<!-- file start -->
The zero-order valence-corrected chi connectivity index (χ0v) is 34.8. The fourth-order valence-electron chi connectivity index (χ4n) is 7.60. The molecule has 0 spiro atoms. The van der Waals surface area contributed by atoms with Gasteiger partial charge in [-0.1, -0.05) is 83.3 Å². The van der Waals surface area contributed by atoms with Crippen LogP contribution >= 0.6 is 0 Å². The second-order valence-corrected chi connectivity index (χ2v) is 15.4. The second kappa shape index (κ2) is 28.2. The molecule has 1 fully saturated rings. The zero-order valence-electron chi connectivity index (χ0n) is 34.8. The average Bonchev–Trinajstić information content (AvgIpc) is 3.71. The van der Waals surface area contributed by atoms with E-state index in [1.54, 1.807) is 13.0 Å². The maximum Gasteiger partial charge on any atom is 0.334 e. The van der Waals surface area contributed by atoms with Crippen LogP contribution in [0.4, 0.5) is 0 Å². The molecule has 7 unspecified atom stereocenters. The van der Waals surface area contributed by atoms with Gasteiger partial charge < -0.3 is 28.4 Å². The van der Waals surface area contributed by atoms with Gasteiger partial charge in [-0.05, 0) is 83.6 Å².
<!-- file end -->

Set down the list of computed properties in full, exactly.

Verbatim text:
The zero-order valence-corrected chi connectivity index (χ0v) is 34.8. The fourth-order valence-electron chi connectivity index (χ4n) is 7.60. The molecule has 0 spiro atoms. The van der Waals surface area contributed by atoms with Gasteiger partial charge in [-0.1, -0.05) is 83.3 Å². The van der Waals surface area contributed by atoms with Crippen LogP contribution >= 0.6 is 0 Å². The second-order valence-corrected chi connectivity index (χ2v) is 15.4. The second kappa shape index (κ2) is 28.2. The molecule has 1 fully saturated rings. The zero-order valence-electron chi connectivity index (χ0n) is 34.8. The average Bonchev–Trinajstić information content (AvgIpc) is 3.71. The van der Waals surface area contributed by atoms with E-state index in [1.54, 1.807) is 13.0 Å². The maximum Gasteiger partial charge on any atom is 0.334 e. The van der Waals surface area contributed by atoms with Crippen LogP contribution in [0.4, 0.5) is 0 Å². The molecule has 7 unspecified atom stereocenters. The van der Waals surface area contributed by atoms with Gasteiger partial charge < -0.3 is 28.4 Å². The van der Waals surface area contributed by atoms with Gasteiger partial charge in [-0.05, 0) is 83.6 Å².